Hagan started his managerial career with Peterborough United where he worked between 1958 and 1962. His period in charge saw Peterborough United promoted to the Football League for the first time, and, in 1960–61, their first season in the league, they won Division 4, scoring 134 goals. This remains a record number of goals scored in the English leagues. After leaving Peterborough, he joined West Bromwich Albion in 1963 leading the team to the Football League Cup in 1966. Sliding fortunes in the season thereafter put an end to this assignment.
His greatest successes were with S.L. Benfica in Lisbon where he led the club between 1970 and 1973 to three successive Portuguese championships and once to the national cup, a record no coach has since been able to repeat at the helm of the Águias. In this period Benfica also attracted Europe-wide attention when the team reached the semi-finals of the European Cup of Champions, where the team was only narrowly defeated 0–1 on aggregate by the legendary Ajax of that era.
In 1972–73 Benfica became the first club in Portugal ever to win the championship without defeats and won 28 matches – 23 consecutively – out of 30, and drew two, a feat only matched by FC Porto in 2010–2011 (although they won 27 and drew three). In that year Eusébio also became Europe's top scorer with 40 goals, in what was his penultimate season as a Benfica player. The team scored 101 goals, breaking 100 only for the second time in their history.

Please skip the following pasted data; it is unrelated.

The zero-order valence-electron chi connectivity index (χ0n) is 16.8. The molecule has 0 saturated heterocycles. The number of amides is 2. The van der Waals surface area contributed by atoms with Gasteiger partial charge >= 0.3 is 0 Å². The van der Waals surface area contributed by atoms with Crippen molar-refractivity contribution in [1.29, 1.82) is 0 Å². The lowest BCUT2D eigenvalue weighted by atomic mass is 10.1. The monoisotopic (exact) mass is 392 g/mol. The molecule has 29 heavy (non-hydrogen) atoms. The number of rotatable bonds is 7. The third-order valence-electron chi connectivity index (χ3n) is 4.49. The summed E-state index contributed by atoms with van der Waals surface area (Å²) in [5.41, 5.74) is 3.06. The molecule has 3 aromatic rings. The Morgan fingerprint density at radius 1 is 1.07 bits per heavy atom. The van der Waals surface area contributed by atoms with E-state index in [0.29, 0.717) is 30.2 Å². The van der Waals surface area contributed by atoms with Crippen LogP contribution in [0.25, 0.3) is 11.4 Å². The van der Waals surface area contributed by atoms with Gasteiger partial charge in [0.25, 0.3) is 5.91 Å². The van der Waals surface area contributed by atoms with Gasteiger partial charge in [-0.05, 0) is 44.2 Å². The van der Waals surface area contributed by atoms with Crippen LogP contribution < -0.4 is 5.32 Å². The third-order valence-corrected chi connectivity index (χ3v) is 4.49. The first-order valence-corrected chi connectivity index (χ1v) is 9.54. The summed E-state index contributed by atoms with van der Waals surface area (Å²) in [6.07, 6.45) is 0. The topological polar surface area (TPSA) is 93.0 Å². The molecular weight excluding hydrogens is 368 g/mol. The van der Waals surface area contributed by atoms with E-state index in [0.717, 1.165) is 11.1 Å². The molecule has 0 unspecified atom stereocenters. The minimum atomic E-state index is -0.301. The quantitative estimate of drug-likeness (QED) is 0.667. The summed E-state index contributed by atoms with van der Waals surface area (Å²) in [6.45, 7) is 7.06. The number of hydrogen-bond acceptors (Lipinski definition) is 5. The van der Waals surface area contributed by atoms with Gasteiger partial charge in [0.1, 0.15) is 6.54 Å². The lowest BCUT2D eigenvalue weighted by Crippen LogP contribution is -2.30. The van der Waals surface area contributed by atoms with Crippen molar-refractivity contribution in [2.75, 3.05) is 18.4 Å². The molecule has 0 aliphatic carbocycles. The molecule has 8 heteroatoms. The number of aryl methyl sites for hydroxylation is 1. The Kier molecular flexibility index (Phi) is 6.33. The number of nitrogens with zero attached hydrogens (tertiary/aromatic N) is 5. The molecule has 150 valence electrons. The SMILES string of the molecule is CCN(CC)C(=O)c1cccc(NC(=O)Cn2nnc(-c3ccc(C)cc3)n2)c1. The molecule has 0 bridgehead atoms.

Jimmy Hagan separated from the club in September 1973 after an argument concerning the line-up for the testimonial match for Eusébio. Eusébio, with whom Hagan enjoyed a lifelong friendship since those days, described the coach as "a strong disciplinarian".
"All the players thought his training schedules were too punishing and some were physically sick after the first training session. But after a while, they realised it was worth it as we started winning games. He gave us the extra strength and he is the reason Benfica won three successive championships."
In 1975, he managed Grupo Desportivo Estoril Praia for the First Portuguese League. In Lisbon he also managed Benfica's local rivals Sporting in the 1976–77 season. He also had spells at Vitoria de Setubal, Belenenses and Boavista where he won the Portuguese Cup.
Sheffield United career statistics
|Season||Division||League Apps||League Goals||FA Cup Apps||FA Cup Goals||Other Apps||Other Goals||Total Apps||Total Goals|
- Taça de Portugal: 1978–79
- Barrie Courtney and RSSSF 2004. "England - War-Time/Victory Internationals". www.rsssf.com. Retrieved 18 November 2007.
- Wolstenholme, Gerry (2014). By Bus to Wollongong, Panther Press, 2014
- "Football Records in England". Wikipedia. Retrieved 2008-07-14.
- Clarebrough, Denis (1989). Sheffield United F.C., The First 100 years. Sheffield United Football Club. ISBN 0-9508588-1-1.
- Young, Percy A. (1962). Football in Sheffield. Stanley Paul & Co. Ltd ISBN 0-9506272-4-0.
- Barnard Roger (2007). "The Jimmy Hagan Story", The History Press Ltd. ISBN 978-0-7524-4451-2.
|Cup of Portugal Winning Coach